I walked down the hall, passing Charlie’s bedroom, which was adjacent to mine. The door to Charlie’s room had been closed ever since my mother slammed it behind her after she had literally yanked him out of it one month earlier. I opened the door to the master bedroom and stood on the threshold. Though tidier than it once had been, this room was at least still recognizable, with its neatly made king-size bed and stacks of books on each nightstand. I noticed that the books on my father’s side, thick historical biographies alternating with thin paperback mysteries, were beginning to gather dust. I looked away quickly, reminding myself to breathe. It felt like I was underwater and running out of oxygen, and I knew I wasn’t going to be able to stay there much longer. The door to my father’s closet was ajar, and I could see inside it the tie rack Charlie had made for him in fifth-grade woodshop with his ties still hanging on it, all preknotted to save him time in the morning.
Trying to quash the panicky feeling that was beginning to rise, I turned away from my father’s side of the room and crossed to my mother’s dresser. On an impulse, I pulled open her top drawer—socks and stockings—and reached into the very back, on the left side. The drawer was emptier than usual, but even so, it took me a second to find it. But when my fingers closed around something smooth and plastic, I knew that Charlie had been telling the truth. I pulled it out and saw that it was an ancient pantyhose egg, with L’EGGS printed on the side in gold script that was flaking off. I cracked the egg open and saw, as promised, that the egg was stuffed with cash.
Charlie had told me that he’d found it sometime last year—I hadn’t wanted to ask how or why. But there was a piece of me that registered how desperate he must have been to have found the money my mother kept hidden in her sock drawer. That was about the time I started noticing just how far gone he actually was. Charlie had told me that he only dipped into it in case of emergencies and was always careful to put the money back, since he was sure Mom would notice. It always had six hundred dollars in it, mostly hundreds and fifties. Maybe Charlie had been too out of it by the end to care, or maybe he hadn’t had time to replenish it before he found himself on a plane to North Carolina, but there was only four hundred dollars in it now.
I heard the front door slam downstairs and realized that Roger was probably wondering why it was taking me so long to get my suitcase. Not stopping to think about what I was doing, I pocketed the cash, snapped the egg shut, and put it back in its place. A piece of me was running through justifications—you couldn’t trust these house hunters and shady Realtors, really I was just helping my mother out—but I knew none of them were the real reason I’d taken the money. So then why had I?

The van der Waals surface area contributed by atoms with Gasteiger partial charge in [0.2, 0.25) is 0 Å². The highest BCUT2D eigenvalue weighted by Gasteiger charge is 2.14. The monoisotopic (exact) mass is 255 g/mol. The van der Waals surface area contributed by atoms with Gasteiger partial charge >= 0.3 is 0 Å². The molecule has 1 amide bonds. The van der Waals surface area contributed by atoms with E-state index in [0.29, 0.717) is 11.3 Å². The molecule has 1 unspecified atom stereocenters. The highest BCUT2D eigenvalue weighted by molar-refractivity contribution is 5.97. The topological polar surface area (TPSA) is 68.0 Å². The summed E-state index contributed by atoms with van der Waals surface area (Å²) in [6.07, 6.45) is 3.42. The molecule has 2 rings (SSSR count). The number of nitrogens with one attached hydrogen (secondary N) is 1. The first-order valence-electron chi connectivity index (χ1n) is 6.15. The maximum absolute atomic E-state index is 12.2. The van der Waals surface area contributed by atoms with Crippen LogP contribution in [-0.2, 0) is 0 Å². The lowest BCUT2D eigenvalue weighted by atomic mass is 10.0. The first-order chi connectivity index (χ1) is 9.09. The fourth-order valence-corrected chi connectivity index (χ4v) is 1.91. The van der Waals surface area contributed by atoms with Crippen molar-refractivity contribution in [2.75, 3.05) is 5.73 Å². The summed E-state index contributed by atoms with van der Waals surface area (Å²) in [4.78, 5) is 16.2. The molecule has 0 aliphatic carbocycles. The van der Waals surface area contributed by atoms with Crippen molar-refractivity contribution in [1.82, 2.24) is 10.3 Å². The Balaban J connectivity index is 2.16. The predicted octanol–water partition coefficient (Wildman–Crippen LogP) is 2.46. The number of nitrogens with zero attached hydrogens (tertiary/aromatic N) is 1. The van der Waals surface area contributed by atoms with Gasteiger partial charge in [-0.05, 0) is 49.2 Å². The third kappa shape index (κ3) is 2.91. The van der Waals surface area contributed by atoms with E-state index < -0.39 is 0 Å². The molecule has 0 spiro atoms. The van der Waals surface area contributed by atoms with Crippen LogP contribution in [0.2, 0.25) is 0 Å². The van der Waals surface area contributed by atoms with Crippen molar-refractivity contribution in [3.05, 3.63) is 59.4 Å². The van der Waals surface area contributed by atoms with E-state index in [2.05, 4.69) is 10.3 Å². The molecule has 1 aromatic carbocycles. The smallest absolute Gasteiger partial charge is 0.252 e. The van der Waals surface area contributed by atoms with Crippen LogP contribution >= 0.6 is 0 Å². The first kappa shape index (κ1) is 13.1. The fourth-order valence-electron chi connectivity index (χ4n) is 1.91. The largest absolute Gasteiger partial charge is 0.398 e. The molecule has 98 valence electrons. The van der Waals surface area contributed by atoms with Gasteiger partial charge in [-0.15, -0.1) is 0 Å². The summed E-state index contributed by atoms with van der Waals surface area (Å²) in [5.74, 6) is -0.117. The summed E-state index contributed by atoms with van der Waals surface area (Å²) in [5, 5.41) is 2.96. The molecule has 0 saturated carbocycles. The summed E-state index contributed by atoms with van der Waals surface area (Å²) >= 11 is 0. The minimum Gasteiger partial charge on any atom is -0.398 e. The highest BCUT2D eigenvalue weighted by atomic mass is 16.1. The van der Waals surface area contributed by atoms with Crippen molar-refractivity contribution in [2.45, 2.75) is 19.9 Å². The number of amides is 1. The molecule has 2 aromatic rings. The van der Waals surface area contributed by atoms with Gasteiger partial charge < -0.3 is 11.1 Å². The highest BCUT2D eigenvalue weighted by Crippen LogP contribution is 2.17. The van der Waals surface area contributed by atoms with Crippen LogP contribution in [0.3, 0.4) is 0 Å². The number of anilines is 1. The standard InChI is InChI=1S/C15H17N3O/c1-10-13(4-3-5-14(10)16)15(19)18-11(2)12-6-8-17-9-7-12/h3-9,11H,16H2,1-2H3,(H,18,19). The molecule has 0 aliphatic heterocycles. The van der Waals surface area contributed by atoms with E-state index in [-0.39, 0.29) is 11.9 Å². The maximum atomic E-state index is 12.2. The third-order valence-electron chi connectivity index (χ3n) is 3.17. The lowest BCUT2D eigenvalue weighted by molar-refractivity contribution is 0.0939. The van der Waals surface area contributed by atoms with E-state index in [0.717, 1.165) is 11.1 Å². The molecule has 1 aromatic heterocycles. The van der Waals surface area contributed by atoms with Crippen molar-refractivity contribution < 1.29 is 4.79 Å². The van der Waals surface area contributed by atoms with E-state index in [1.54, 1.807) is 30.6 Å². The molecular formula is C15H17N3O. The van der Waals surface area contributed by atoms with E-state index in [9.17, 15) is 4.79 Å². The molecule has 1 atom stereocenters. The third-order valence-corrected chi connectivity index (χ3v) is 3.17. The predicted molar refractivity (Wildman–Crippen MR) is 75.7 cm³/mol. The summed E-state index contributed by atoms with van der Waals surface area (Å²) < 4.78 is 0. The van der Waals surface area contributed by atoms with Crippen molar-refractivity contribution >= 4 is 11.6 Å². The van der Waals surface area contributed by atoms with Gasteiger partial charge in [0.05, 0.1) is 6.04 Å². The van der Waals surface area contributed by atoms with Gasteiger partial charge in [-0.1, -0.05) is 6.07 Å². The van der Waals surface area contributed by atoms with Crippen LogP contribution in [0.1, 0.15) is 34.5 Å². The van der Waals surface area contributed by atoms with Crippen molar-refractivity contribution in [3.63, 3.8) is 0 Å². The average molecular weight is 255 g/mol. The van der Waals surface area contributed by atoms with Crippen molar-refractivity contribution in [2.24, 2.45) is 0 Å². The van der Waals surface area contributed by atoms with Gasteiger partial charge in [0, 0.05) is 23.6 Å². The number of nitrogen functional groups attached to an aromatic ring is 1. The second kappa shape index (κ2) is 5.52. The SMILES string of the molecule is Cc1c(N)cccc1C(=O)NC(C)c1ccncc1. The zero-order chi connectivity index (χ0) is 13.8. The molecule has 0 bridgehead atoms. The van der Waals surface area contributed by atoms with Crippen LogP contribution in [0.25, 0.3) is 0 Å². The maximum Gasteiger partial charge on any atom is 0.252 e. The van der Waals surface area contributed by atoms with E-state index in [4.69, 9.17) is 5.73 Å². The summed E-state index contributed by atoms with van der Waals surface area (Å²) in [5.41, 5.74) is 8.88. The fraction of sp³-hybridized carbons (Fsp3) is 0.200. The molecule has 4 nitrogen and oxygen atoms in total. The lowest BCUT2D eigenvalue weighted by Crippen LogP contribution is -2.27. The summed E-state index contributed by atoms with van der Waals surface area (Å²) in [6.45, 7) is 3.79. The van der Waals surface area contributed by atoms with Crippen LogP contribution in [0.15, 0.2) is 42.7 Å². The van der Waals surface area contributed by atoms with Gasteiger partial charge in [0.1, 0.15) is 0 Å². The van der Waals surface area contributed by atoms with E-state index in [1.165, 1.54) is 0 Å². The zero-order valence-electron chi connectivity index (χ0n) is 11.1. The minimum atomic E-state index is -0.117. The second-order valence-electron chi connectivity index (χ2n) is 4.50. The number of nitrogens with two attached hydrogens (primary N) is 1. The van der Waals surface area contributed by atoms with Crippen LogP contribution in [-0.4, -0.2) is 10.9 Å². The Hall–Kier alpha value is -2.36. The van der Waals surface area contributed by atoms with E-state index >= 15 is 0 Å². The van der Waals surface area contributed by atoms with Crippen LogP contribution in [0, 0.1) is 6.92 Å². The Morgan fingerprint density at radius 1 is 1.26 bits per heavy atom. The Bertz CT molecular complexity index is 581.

I pushed the thought away and hurried out of the room, closing the door behind me and dragging my suitcase down the stairs. When I reached the kitchen, I saw Roger standing in front of the fridge, staring at it. He looked at me as I thumped my suitcase onto the landing.
“All set?” he asked.
“Yep,” I said, then immediately wondered why I’d just started talking like a cowboy. I pulled the suitcase toward the door and glanced back at Roger in the kitchen. He was back to looking at the refrigerator, which gave me a moment to study him undetected. He was tall, and the kitchen, which had been so quiet and still lately, seemed filled up with his presence. My mother had told me that he was nineteen and that he’d just finished his freshman year. But there was something about him that made him seem older than that—or at least made me feel young. Maybe it was the hand shaking.
“These are incredible,” Roger said, pointing at the refrigerator.
“Oh, yeah,” I said, crossing into the kitchen, knowing he was talking about the magnets. The fridge was covered with them, many more than were needed to hold up Classic Thai takeout menus and grocery lists. They were all from different places—cities, states, countries. My parents had started collecting them on their honeymoon, and they’d kept it up until a few months ago, when my mother spoke at a conference in Montana and came back with a magnet that was just a square of bright blue with BIG SKY COUNTRY printed on it.
“My parents—” I heard my voice catch a little on the word. Words I’d always taken for granted had turned into landmines, traps for me to stumble over and fall into. I saw that Roger had averted his eyes to the fridge, pretending he hadn’t noticed anything. “They, um,” I continued after a moment, “collected them. From all the places they’d been.”
“Wow,” he said, stepping back and taking in the whole fridge, as though it was a piece of art. “Well, it’s impressive. I’ve never been anywhere.”
“Really?” I asked, surprised.
“Really,” he said, eyes still on the fridge. “Only California and Colorado. Pretty lame, huh?”
“I don’t think so,” I said. “I’ve barely been out of California.” This was incredibly embarrassing, something I had told nobody except Julia. I’d been out of the country once—we’d all spent a very damp summer in the Cotswolds, in England, while my mother did research for a book. But California was the only state I’d ever been in. Whenever I had complained about this, my mother had told me that once we’d seen all there was to see in California, we could move on to the other states.